Obstructive sleep apnea (OSA) is a common disorder, occurring in approximately 1-3% of children and is the result of pharyngeal obstruction during sleep. The prevalence of sleep apnea during childhood is linked to adenotonsillar hypertrophy and an increasing epidemic of obesity. Upper airway obstruction during sleep is the result of deficits in pharyngeal structural properties and/or compensatory neuromuscular. Practice guidelines recommend adenotonsillectomy as first-line therapy for otherwise healthy children with OSA. The cure rates for adenotonsillectomy, however, are highly variable exposing many children to the risks of surgery without clear clinical benefit. Clinicians have been hampered by a lack of diagnostic tests to determine pharyngeal function during sleep and to predict treatment responses. Pharyngeal structural properties and neuromuscular responses can be assessed during sleep by manipulating nasal pressure (Pcrit). These measurements, however, are laborious, and not well tolerated by young children or during REM sleep. Polysomnography is well tolerated by children, however, conventional measures of sleep apnea severity (AHI, arousal index, time spent with ETCO2>50mmHg and SaO2) do not adequately measure the severity of airflow obstruction during sleep to characterize pharyngeal properties. To overcome these deficiencies we have developed sensitive continuous metrics of flow limitation severity in children that will be used in this proposal to assess the pharyngeal structural properties and neuromuscular control, and to predict responses to surgery. Our primary hypothesis is that streamlined methods to characterize upper airway structural and neuromuscular properties will reveal unique pathogenic mechanisms of upper airway obstruction in children during sleep. To address this hypothesis, pharyngeal mechanical and neuromuscular properties will be assessed in children during sleep and validated by comparison to the gold standard pressure-flow relationships (SA1). Pharyngeal neuromechanical properties will be characterized in children with OSA compared to non snoring controls, before and after adenotonsillectomy (SA2) and in obese compared to non obese children (SA3) to determine the impact of these disease modifiers on upper airway obstruction during sleep. Our approach will yield novel streamlined methods to improve the diagnosis and treatment of OSA in children.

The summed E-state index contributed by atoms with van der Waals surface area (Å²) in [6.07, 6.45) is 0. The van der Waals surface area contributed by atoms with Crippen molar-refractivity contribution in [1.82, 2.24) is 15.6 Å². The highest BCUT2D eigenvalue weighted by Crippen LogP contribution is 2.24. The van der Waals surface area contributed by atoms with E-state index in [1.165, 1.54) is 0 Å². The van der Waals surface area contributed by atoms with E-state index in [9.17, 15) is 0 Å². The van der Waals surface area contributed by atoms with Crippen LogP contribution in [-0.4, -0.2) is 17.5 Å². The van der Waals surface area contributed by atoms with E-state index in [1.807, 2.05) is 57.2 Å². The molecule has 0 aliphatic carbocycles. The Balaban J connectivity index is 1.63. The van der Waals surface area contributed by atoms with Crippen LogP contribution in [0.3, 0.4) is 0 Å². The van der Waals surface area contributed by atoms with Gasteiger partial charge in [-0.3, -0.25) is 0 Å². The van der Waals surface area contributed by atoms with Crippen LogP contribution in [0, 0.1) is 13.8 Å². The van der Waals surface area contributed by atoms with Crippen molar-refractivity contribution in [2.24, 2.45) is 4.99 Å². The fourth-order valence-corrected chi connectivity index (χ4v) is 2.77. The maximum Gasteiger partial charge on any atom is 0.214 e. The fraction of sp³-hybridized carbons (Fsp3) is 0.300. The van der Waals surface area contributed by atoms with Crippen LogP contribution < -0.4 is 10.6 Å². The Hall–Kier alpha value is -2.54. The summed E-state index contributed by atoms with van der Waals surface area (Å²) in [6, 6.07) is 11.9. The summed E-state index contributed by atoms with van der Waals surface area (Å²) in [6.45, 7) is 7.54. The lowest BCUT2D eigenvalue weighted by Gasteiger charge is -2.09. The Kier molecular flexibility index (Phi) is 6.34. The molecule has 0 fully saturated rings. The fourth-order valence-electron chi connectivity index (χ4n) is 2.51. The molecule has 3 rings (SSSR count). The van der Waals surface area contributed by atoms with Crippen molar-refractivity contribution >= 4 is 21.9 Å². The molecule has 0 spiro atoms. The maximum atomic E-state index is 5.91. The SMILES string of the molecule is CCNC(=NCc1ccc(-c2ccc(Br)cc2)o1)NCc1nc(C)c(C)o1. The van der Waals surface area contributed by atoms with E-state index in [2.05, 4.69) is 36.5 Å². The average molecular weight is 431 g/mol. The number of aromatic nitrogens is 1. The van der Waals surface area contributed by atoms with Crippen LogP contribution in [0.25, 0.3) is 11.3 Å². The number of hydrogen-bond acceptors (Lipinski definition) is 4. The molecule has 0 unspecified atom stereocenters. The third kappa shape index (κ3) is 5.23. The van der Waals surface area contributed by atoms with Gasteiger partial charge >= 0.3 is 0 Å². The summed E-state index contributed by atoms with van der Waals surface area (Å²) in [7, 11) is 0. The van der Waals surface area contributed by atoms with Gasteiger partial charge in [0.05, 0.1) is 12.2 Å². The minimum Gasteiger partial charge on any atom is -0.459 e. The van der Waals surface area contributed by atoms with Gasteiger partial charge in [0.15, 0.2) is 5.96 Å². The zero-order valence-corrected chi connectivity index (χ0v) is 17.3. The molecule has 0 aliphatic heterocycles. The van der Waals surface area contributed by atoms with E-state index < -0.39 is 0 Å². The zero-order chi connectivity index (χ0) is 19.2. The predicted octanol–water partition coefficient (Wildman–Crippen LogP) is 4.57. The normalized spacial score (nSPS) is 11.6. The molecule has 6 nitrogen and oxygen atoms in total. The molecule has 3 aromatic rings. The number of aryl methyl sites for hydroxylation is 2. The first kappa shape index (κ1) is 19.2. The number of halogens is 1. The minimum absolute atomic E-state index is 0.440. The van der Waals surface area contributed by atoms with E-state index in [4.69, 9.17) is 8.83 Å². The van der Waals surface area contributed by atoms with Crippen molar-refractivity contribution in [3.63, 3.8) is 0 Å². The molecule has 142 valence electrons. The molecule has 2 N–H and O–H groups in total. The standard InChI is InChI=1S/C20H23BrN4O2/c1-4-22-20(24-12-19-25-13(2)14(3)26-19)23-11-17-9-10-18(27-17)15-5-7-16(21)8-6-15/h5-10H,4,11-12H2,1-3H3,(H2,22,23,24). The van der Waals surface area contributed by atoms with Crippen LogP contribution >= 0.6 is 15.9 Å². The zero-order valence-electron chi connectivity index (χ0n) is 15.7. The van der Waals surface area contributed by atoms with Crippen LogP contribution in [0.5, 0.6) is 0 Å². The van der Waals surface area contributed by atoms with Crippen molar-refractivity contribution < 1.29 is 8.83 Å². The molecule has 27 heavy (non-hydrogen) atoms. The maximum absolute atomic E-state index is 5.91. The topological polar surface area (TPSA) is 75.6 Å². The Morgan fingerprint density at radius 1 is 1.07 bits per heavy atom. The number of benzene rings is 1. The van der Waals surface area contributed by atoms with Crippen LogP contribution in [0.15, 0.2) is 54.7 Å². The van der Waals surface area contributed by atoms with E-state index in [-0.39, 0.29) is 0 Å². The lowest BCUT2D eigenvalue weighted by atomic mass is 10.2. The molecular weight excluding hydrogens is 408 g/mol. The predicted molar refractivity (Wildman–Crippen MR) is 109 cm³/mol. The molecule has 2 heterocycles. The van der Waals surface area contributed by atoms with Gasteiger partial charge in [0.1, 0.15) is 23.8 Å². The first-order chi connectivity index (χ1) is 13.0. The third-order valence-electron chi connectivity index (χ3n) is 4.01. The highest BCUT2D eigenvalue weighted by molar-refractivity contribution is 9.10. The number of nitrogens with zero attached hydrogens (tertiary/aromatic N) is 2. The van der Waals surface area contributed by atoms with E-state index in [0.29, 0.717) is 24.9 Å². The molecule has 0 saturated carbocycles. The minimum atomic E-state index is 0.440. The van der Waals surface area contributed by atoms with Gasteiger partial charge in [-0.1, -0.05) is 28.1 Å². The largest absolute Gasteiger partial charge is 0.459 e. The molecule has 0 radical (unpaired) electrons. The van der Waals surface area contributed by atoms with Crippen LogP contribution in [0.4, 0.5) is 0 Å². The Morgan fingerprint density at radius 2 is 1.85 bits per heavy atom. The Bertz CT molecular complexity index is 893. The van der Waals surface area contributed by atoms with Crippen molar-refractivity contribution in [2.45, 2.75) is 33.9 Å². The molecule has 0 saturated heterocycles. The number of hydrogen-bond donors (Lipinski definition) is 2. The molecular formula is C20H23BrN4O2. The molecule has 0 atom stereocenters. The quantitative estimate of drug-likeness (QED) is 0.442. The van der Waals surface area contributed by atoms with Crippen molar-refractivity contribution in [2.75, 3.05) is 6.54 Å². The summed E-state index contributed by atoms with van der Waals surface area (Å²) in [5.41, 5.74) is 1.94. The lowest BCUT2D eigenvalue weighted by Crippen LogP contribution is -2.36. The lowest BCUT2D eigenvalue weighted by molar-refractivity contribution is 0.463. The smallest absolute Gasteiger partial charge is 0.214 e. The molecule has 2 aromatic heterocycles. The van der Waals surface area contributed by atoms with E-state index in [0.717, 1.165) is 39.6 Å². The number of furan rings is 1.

Obstructive sleep apnea is a common disorder in children that is linked to adenotonsillar hypertrophy and obesity. The proposal addresses underlying mechanisms of upper airway obstruction during sleep, and will develop novel clinically useful methods for diagnosing obstructive sleep apnea, elucidating its pathogenesis, and predicting responses to adenotonsillectomy.